The reason for using the seemingly unrelated regression equation method is to consider the effect of monetary policy shocks such as liquidity volume variables, interest rates on legal facilities and legal reserve rates, as well as real exchange rate shocks that multiply the nominal exchange rate in the US producer price index. The price index of Iranian consumer goods and services is defined.
Also, financial policy shocks, such as government spending and government tax revenues, along with other control variables affecting the systemic risk of financial sectors such as real GDP growth and the degree of economic openness, are assessed. The seemingly unrelated regression equation method allows the coefficients of the equations and the variance of the coefficients to change, as well as the statements of the disturbance in the system of equations to be correlated with each other.
2.Model Specifications and Data Sources
As mentioned in previous sections, the equations specified in the algebraic form for the three sectors of the stock exchange, bank and insurance in terms of monetary and fiscal policy shocks have been extracted from the theoretical framework and empirical studies such as Li and PerezSaiz (2018) and Ghulam and Doering (2017) which modified by Iranian structure situation as following equations:
(12)
In the above three equations, and thus represent the systemic risk of the stock market, insurance and banking sectors, which is estimated by the quantitative regression method. Also, research variables include:
AMonetary and currency policy's variables:
MPS: liquidity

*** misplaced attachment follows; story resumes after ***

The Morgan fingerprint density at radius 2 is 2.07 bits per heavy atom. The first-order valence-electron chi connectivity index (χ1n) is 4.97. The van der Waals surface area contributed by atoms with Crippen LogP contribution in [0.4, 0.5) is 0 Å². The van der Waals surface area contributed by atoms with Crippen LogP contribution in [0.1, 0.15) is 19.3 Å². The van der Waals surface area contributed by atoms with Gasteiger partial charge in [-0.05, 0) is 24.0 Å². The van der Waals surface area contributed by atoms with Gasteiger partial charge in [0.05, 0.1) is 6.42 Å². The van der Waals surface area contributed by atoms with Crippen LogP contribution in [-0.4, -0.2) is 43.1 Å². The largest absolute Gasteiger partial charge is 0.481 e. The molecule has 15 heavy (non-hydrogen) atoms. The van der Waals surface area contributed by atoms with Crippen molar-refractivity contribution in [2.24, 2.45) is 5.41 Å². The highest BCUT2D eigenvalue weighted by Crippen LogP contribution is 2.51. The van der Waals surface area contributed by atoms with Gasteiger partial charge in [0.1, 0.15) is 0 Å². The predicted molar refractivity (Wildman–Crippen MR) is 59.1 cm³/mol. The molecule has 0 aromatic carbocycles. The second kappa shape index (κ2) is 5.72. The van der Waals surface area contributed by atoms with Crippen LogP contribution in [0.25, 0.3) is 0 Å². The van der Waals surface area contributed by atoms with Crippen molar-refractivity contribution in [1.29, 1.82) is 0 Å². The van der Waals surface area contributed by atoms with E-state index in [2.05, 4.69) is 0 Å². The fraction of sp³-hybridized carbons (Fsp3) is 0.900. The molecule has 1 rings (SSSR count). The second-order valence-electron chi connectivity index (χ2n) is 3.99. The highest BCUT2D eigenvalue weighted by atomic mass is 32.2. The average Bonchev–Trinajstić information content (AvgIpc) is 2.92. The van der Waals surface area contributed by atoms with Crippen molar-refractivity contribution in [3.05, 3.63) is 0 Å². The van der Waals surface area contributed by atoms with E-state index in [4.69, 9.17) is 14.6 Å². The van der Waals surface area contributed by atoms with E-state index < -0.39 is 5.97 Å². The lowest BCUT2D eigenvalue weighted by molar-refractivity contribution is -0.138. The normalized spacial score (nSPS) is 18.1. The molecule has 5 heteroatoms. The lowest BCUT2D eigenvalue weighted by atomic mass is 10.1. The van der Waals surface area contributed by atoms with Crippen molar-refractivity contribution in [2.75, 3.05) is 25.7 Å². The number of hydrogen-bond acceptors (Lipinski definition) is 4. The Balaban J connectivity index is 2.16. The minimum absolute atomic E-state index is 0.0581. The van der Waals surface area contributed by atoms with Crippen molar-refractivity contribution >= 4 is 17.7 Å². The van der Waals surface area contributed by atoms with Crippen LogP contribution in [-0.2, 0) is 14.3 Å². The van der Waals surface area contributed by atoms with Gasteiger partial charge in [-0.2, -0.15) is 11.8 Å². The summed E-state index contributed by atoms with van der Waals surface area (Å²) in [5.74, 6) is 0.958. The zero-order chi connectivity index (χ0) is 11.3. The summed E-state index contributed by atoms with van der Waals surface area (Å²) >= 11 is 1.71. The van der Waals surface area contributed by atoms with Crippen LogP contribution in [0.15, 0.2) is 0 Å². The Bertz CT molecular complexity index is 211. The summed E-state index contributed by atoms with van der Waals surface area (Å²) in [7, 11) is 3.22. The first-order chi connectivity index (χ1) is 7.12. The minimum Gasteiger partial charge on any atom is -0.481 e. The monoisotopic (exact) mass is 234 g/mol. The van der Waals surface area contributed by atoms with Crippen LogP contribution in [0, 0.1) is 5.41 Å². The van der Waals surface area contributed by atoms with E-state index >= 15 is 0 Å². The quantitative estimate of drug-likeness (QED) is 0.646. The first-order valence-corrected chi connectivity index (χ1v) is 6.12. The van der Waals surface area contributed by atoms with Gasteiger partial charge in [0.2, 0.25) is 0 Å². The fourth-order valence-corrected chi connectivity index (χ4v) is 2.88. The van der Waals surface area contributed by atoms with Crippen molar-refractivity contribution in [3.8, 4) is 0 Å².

FPS: The interest rate on payment facilities
RER: The real exchange rate, which is the product of the nominal free market exchange rate in the ratio of the US producer price index to the price index of Iranian consumer goods and services.
BChanges in financial policies
BD: Government budget deficit and control variables such as GDPG: Real GDP growth rate and OPEN: Economic openness (tradetoGDP ratio)
Empirical Findings and Results
In this section, first delta conditional value at risk is extracted in three financial sections of the stock exchange, bank and insurance and then the effect of monetary and financial policy variables on this variable in the three mentioned sections by seemingly irrelevant regression equation in panel data evaluated.
According to the analysis method, VaR must first be calculated to calculate ΔCoVaR. The CoVaR is then estimated according to the calculated VaR. Finally, ΔCoVaR, which is the difference between the CoVaR of the financial system j when the specific financial institution i is in crisis and the CoVaR of the same financial system is estimated, provided that the status of the same institution is normal. VaR with Quantil 1% for each financial sector is obtained according to the VaR equation and using the calculated variables:
Table 3. Risk value of the three financial sectors of the bank, insurance and stock exchange
Quantile 1% 




0/17065 
0/00222 
0/014572 
Source: Research Findings
Then according to the obtained VaR, CoVaR the table below shows the CoVaR calculated for the system and all three financial sectors of the Bank, Insurance and Stock Exchange in Quantil 1%
Table 4. CoVaR System, Bank, Insurance and Exchange (with 1% Quantil)
0/00619 
_{t}^{system│i}(1%) 
0/0057 
Banks (1%) 
0/001967 
Insurance (1%) 
0/00693 
Stock Exchange(1%) 
Source: Research Findings
According to the analysis method, VaR must first be calculated to calculate ΔCoVaR. ΔCoVaR is then estimated according to the calculated VaR. ΔCoVaR, which is the difference between the CoVaR of the financial system j when the financial institution is clearly in crisis, and the CoVaR of the same financial system, if the situation of the same institution is normal, is estimated. VaR with Quantil is 1% for each financial sector, according to the VaR equation, using the calculated variables:
Table 5. Risk value of the three financial sectors of the bank, insurance and stock exchange
Quantile 1% 




0/17165 
0/00222 
0/014572 
Source: Research Findings
According to obtained VaR, CoVaR must then be calculated. The following table shows the calculated CoVaR for the system and all three financial sectors, bank, insurance and stock exchange in Quantil 1%.
Table 6. CoVaR System, Bank, Insurance and Exchange (with 1% Quantil )
0/00619 
_{t}^{system│I }(1%) 
0/0057 
Banks (1%) 
0/001967 
Insurance (1%) 
0/00619 
Stock Exchange (1%) 
Source: Research Findings